What is Shoulder Tendonitis?
Tendonitis of the Shoulder is another way of saying it, but that's not very accurate.
A more accurate question is..."What is Rotator Cuff Tendonitis?"
Rotator Cuff Tendonitis is:
"Having Inflammation and wear and tear injury (tendonitis) on one or more of the tendons of the muscles that make up the 'rotator cuff'."
This can be caused by repetitive strain injury, but you can have inflammation and pain without any repetitive strain or wear and tear. You can have tendonitis with shoulder injury, or without.
Most definitions you will find on the internet describe Rotator Cuff Tendonitis as tendonitis of a specific tendon.
This isn't true.
The Rotator Cuff is made up of several muscles and tendons that stabilize and mobilize the shoulder/arm.
What you really need to know is that:
One or all of those tendons can get tendonitis. And the muscle and connective tissue is just a much a player in shoulder injury as the tendon is.
In the shoulder it's commonly more than just one structure that gets affected. One tendon might have it worse, but it's never isolated to just one tendon.
Call it what you want, Shoulder Injury, Repetitive Strain Injury, Rotator Cuff Tendonitis or Rotator Cuff Injury, if there's no significant rip or tear, then you're looking at the usual handful of factors that all go together to create the Tendonitis dynamic.
Along those lines, make sure that you understand what tendonitis is and how it works. See: What Is Tendonitis
When you know how Tendonitis in general works, you'll have a far greater understanding of your Shoulder Tendonitis.
There are many causes of Shoulder Joint Pain, and tendonitis of the shoulder dynamic helps cause several of them (including osteoarthritis).
There are several muscles that work with the shoulder ligaments to hold the arm securely in the socket, as well as to allow movement.
The four muscles of the 'rotator cuff', or shoulder, are:
- Teres Minor
The muscles provide movement and stability, and tendons attach muscle to bone.
The ligaments provide static (non-mobile) support and stability to the shoulder joint.
Shoulder Tendonitis can be a source of chronic shoulder pain.
You also could have shoulder problems from a Pulled Chest Muscle (which is really a tendon injury, potentially the tendon that attaches to the shoulder, one of the shoulder cuff muscles and tendons).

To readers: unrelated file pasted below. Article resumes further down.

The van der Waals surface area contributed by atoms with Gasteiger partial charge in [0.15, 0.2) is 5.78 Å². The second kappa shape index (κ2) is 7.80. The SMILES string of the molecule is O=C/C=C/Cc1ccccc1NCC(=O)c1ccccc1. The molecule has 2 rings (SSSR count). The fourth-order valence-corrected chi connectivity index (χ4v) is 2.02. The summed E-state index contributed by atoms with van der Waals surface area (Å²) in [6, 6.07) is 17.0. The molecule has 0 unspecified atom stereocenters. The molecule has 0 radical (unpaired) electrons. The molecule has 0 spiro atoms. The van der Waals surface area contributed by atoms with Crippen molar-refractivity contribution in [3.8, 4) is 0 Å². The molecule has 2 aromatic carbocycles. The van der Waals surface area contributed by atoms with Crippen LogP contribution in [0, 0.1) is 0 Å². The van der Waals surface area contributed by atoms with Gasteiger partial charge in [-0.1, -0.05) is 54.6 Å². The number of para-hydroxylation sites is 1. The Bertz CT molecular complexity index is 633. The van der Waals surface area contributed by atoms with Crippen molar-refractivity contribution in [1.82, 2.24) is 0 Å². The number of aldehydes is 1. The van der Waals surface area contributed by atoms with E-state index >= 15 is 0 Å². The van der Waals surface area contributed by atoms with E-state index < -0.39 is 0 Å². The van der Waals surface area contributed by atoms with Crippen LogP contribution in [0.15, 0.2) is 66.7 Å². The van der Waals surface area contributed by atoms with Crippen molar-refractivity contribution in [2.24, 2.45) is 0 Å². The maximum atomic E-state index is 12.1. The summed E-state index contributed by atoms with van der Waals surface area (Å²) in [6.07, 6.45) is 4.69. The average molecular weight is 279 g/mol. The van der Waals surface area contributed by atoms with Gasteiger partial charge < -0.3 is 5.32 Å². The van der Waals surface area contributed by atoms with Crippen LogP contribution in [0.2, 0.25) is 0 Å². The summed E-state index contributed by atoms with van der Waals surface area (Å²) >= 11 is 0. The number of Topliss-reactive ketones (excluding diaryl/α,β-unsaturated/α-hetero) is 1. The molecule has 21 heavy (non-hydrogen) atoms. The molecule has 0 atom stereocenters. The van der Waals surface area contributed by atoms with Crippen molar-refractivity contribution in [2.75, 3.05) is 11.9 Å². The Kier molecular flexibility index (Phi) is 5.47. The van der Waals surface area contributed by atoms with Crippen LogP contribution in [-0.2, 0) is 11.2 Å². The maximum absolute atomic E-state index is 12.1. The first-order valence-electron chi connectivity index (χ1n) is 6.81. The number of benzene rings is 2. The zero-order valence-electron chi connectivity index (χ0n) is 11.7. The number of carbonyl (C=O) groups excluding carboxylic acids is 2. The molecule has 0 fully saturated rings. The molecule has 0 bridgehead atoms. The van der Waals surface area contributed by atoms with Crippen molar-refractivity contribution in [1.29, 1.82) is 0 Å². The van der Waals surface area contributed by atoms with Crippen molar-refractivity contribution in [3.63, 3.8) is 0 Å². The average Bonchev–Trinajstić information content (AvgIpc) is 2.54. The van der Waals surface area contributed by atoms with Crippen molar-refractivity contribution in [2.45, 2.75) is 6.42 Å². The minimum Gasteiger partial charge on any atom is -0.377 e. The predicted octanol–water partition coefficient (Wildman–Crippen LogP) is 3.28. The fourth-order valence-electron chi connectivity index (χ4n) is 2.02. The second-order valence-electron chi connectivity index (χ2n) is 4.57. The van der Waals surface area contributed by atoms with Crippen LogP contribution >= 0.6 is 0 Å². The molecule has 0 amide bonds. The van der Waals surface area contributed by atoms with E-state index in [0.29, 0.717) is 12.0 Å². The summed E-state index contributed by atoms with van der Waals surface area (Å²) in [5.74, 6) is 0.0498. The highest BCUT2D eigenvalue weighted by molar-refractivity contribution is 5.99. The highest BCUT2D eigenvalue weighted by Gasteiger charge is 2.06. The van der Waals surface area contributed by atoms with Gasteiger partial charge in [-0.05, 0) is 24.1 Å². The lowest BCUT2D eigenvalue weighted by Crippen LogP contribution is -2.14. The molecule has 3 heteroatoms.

Like all Tendonitis, if you have shoulder pain from shoulder tendinitis, Rest will help temporarily, but if you start using your shoulder again in the ways that caused you to get rotator cuff tendonitis in the first place, the pain will return.
Shoulder Tendinitis pain can be in an isolated hot spot that hurts when you are using your arm and shoulder to perform some activity.
If it is chronic and/or severe tendonitis, you can experience neck and shoulder pain, as all the surrounding muscles start compensating for the injury.
Either way, it won't show up on an X-ray.
If you have rotator cuff pain that is from -only- from Tendonitis, then it is unlikely that rotator cuff surgery will be of benefit to you in the long run.
Dealing with the wear and tear tendon injury and the Process of Inflammation that comes with it is the best option in that case.
If one of your rotator cuff muscles has torn tendon,
depending on the damage, then rotator cuff surgery might be a good idea.
Consult your Doctor.
You can have pain in your left shoulder, pain in your right shoulder, or both. It depends on what activities you are performing that caused the Shoulder Tendonitis and its Pain Causing Dynamic. If the ecology of the shoulder tendonitis gets bad enough, this can set you up for Calcific Tendonitis.
Shoulder injuries can be confusing to tell apart.
Depending on the source of the damage, the type of damage, your physical health, damage can show up in different ways.
Realistically, all tendonitis in shoulder tendons is due to chronic shoulder tendonitis.
All tendonitis is chronic until you fix it.
Whether it's a result of sports injury-related tendonitis shoulder pains, or from new moms carrying their new baby around (heavy!), chronic shoulder tendonitis results.
It starts with a little tightness, then more tightness and inflammation, then more tightness and inflammation and pain....and it's all downhill from there.
*Note: All of the below can both result from chronic shoulder tendonitis, AND cause/make it worse.
Shoulder Tendinitis is NOT:
Collar Bone Pain Collar Bone Pain can be a result of the shoulder tendinitis dynamic (not often) or it can be a factor that helps cause it.